Cultural norms beats distinctiveness

I say, ”Cultural norms beats distinctiveness.“

I’ve read about distinctiveness and especially “meaningless distinctiveness” (e.g., Romaniuk & Gaillard, 2007; Romaniuk, Sharp & Ehrenberg, 2007; Romaniuk & Sharp, 2022).

I appreciate the work of Byron Sharp and Jenni Romaniuk, but I have some issues with the use of ”meaningless“ within the context of branding and marketing. Especially under a 🧠 psychological perspective.

How is “meaningless distinctiveness” to understand?

Brand designers usually put significant effort into pointing out visual concepts with strategic explanations, which, of course, sometimes have their creative origin in them. If the design agency does not want to depend solely on the client’s gut feeling when pitching, a few good (sales) arguments can help here and there to get the new brand design across to the man/woman/x.

How far and how the content-related explanations and backgrounds for the development of the brand identity are actually perceived by consumers and, above all, what influence they have on the success of a brand can be discussed – and that is what Sharp and Romaniuk are doing.

Certainly, all marketing experts agree that distinctiveness is an essential aspect of any good brand, helping it to be identified easily and quickly in the market environment. Because without distinctiveness, there is no recognition. And without recognition, explicit and implicit, formal and content-related, there is no trust building. And trust is one of the central impact factors of every excellent brand.

For the factor “distinctiveness”, the meaning “deposited” in the brand design (e.g., in the form of the purpose or Why by Simon Sinek) does not play a role at first. There I agree with Sharp and Romaniuk also completely.

The sticking point

However, when Byron Sharp and Jenni Romaniuk talk about “meaningless distinctiveness”, the definition “meaningless” is useless from a psychological perspective and misleading.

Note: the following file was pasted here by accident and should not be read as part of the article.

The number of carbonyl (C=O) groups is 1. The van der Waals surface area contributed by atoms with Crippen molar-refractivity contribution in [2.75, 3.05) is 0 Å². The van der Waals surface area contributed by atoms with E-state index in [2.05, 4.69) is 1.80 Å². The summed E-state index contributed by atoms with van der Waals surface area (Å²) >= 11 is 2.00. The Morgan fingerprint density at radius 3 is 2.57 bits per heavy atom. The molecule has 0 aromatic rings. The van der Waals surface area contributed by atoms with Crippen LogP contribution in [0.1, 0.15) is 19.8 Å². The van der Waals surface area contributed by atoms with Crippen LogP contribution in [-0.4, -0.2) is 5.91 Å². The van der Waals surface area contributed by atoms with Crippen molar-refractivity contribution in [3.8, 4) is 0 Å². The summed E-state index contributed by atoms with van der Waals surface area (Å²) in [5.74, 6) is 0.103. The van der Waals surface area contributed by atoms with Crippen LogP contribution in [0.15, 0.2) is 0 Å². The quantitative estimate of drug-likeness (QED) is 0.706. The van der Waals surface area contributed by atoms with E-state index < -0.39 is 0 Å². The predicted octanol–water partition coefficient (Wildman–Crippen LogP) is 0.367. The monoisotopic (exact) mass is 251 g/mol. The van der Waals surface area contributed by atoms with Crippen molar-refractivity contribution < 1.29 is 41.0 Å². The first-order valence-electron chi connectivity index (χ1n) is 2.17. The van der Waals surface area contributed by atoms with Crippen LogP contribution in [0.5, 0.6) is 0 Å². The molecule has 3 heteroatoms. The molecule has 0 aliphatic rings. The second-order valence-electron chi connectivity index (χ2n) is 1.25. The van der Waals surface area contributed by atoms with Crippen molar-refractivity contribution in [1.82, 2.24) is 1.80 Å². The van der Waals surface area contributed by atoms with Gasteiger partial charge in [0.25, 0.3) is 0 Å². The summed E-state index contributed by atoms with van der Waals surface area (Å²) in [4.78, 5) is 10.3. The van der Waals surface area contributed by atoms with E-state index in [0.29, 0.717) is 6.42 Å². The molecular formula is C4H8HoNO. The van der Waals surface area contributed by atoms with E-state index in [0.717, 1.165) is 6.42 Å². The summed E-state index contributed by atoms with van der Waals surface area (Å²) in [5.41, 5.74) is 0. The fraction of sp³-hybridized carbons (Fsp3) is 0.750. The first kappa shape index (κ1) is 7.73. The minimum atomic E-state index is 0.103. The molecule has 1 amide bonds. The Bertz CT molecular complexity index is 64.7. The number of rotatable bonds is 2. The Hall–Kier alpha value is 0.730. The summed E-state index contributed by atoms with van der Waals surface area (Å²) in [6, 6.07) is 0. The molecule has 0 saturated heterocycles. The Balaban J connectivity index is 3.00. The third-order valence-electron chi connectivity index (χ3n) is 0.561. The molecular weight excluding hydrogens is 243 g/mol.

Why? Simply because we humans construct meaning for any processed stimulus – anytime, anywhere. This includes visual, auditory, tactile, gustatory, olfactory, and interoceptive stimuli. This is how we infer and explain the world to ourselves. Most of these “constructions” are shaped by our cultural and social environment, some are evolutionary or genetically influenced.

When we perceive 👁️ something (e.g., a product), we form an overall picture from the sum of the individual sensory impressions (including logo, shape, color, content) and automatically evaluate this. If this overall picture corresponds to our implicit expectations (which we are usually unable to express explicitly), then we develop tendencies of assimilation; if the overall picture does not correspond to our expectations, we develop tendencies of rejection. This assimilation and contrast effect is context-dependent. This means that the assessment of sensory impressions is NOT the same at all times, everywhere and in all areas.

💥 And this is accurately where it gets tricky for practice. As a brand expert and brand designer, one is well advised to think carefully about which expectations, based on cultural and social norms, are dominant in the specific product category for the product to be “designed”. But this results in another hurdle:

❓How can I know whether I am creating positive expectations and thus approach tendencies in the consumer when choosing distinctive features?
👉🏼 Many practical examples show: Consider empirical psychological research and beyond that, be bold!

Practice shows that many companies have failed with their brands or products due to cultural norms and expectations of their stakeholders (currently Bahlsen in Germany with its packaging redesign introduced in 2021). But also that sometimes it pays to have the courage to break with these very norms.

⚡️ Who of you knows good examples of brands that have broken with norms, which ones have failed?

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